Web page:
In its latest progress report, the Glasgow Financial Alliance for Net Zero (GFANZ) seems to be easing net zero commitments for its members amid rising global challenges.
- GFANZ appears to have reduced its alignment with the UN’s Race to Zero campaign.
- A key element of Race to Zero is the phase-out of fossil fuels, yet many financial institutions continue to invest in greenfield oil and gas projects.
- Relaxing commitment to climate goals cannot detract from the fact that not reaching net zero by 2050 will have adverse impacts on the global economy, including banks and financial institutions.
Engaging with, rather than being anchored into Race to Zero criteria
In its first progress report in November 2021, it stated that “entry to GFANZ is grounded…in the UN’s Race to Zero campaign”. At the time, it called for financial institutions to develop a framework of actionable sectoral pathways to drive decarbonisation. At the heart of this was tackling hard-to-abate sectors and fossil fuels.
It also favoured establishing a material price on carbon. In its October 2021 call to action report, GFANZ called for a phasing out of fossil fuel subsidies and ensuring that these were redistributed to support the World Bank’s Just Transition for All.
In just over a year since the alliance’s formation, however, this language has changed. In its latest progress report published in October 2022, GFANZ stated that it “will take note” of the guidance of the UN’s Race to Zero. While this means it will continue to engage with the campaign, along with a host of other international climate policy-making bodies, there was no mention of phasing out fossil fuel subsidies.
What changed in a year to cause this? A series of geopolitical and economic events, ranging from higher energy prices following Russia’s invasion of Ukraine, galloping inflation, slower economic growth, supply chain issues and a lingering threat of the resumption of pandemics.
Sustainability and energy security are proving formidable challenges for banks
The challenges banks face in financing the transition to net zero have never been higher. For example, rising energy prices have forced many countries to prioritise energy security over climate change. This stems from a need to ensure the energy supply is adequate to meet the needs of people over the winter of 2022 while driving economic growth.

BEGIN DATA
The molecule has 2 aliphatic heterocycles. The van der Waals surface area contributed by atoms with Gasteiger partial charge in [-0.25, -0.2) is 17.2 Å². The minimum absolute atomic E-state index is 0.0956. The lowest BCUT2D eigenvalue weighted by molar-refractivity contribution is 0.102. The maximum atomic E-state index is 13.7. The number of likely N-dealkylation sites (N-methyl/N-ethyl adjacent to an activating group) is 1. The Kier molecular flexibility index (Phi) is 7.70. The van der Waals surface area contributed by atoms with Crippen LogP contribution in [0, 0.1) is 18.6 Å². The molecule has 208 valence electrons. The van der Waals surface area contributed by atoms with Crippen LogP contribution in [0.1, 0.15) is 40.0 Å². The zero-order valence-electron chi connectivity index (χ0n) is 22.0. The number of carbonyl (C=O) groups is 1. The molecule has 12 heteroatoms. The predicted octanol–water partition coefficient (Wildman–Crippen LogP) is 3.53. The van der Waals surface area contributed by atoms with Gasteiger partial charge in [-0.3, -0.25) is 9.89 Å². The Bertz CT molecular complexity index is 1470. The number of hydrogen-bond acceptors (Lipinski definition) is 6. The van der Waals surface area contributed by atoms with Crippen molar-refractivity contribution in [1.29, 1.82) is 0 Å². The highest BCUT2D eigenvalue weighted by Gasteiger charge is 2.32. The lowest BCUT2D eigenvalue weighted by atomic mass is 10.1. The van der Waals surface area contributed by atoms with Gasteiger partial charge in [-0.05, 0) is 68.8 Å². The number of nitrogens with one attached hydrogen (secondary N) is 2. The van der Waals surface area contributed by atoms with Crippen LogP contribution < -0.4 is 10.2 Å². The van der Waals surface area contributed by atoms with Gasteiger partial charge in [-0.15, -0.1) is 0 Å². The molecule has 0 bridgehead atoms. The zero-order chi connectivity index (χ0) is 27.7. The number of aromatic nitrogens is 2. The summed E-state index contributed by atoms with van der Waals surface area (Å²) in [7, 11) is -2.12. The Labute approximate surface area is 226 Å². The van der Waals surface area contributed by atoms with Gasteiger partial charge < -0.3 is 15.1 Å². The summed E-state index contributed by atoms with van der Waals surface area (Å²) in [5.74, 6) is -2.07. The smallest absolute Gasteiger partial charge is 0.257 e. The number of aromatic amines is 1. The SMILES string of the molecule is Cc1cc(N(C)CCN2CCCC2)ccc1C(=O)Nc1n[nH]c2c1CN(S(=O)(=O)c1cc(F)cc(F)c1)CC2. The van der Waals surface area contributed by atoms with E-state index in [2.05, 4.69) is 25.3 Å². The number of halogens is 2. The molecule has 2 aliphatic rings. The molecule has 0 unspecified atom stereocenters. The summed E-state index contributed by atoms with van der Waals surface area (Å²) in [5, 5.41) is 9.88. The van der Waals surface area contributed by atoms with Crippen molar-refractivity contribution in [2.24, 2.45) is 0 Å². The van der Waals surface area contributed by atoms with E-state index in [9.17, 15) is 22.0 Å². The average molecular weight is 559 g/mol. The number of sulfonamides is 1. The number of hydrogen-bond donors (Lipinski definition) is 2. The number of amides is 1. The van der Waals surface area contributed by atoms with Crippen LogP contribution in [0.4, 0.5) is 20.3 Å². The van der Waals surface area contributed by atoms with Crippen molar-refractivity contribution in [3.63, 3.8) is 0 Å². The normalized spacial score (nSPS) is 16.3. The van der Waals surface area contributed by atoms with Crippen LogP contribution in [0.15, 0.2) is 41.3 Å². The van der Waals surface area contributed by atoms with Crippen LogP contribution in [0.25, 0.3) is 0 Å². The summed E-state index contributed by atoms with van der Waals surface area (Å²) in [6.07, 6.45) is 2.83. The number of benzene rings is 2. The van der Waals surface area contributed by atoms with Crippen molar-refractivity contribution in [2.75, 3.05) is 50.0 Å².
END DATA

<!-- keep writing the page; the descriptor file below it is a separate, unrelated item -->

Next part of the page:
Major European and global economies are turning to coal, as a result. The threat of Russian gas being turned off in the winter has led to Austria, Germany, Italy, Poland and the Netherlands all increasing their use of energy from coal-fired plants. China has said that it will continue to use coal to ensure supply to its factories, even though it has been the world’s largest market for renewable energy.
Enthusiasm over the passing of the Inflation Reduction Act in the US was also dampened by a number of concessions to the fossil fuel industry. A pushback against ESG-based investing has led to the banning of major banks from doing business in 19 US states. India, the third largest polluter, is also increasing its coal mining output.
While the blame for increased coal use can be placed on the energy crisis, banks, insurers and institutional investors have played a part in driving investment.
Banks refuse to see lose-lose scenario from fossil fuel financing
Despite net zero pledges, many major global banks continue to finance new oil and gas projects. Both the International Energy Agency (IEA) and the Intergovernmental Panel on Climate Change have warned that the development of new oil fields is not aligned with a net zero by 2050 scenario.
Sub-sector alliances within GFANZ, such as the Paris Aligned Investment Initiative, have also called for limiting lending to new fossil fuel projects. According to the Rainforest Action Network, the top 10 bankers to oil and gas increased their lending to the industry by 6% in 2021, after an 18% decline in 2020.
Continued financing to the oil and gas industry presents, however, a lose-lose scenario for these lenders, says UK-based NGO Share Action. Reduced use of fossil fuel in the IEA’s Net Zero scenario will result in oil and gas assets becoming stranded, as they will be uneconomic under new regulations. The financial hit from the continued use of fossil fuels will destroy value for banks and investors.
The Royal Bank of Canada, the fifth largest lender in the industry, has acknowledged this. In April 2022 it stated that “to have a 50% chance of meeting a 1.5°C warming target (the stretch goal for the Paris Agreement), the world will need to leave 60% of the world’s remaining oil and gas, and 90% of its coal in the ground”.
Many large climate action groups have been formed with the best intentions relating to tackling climate change. Financial institutions, however, are facing challenges in staying the course while dealing with geopolitical events and economic downturns.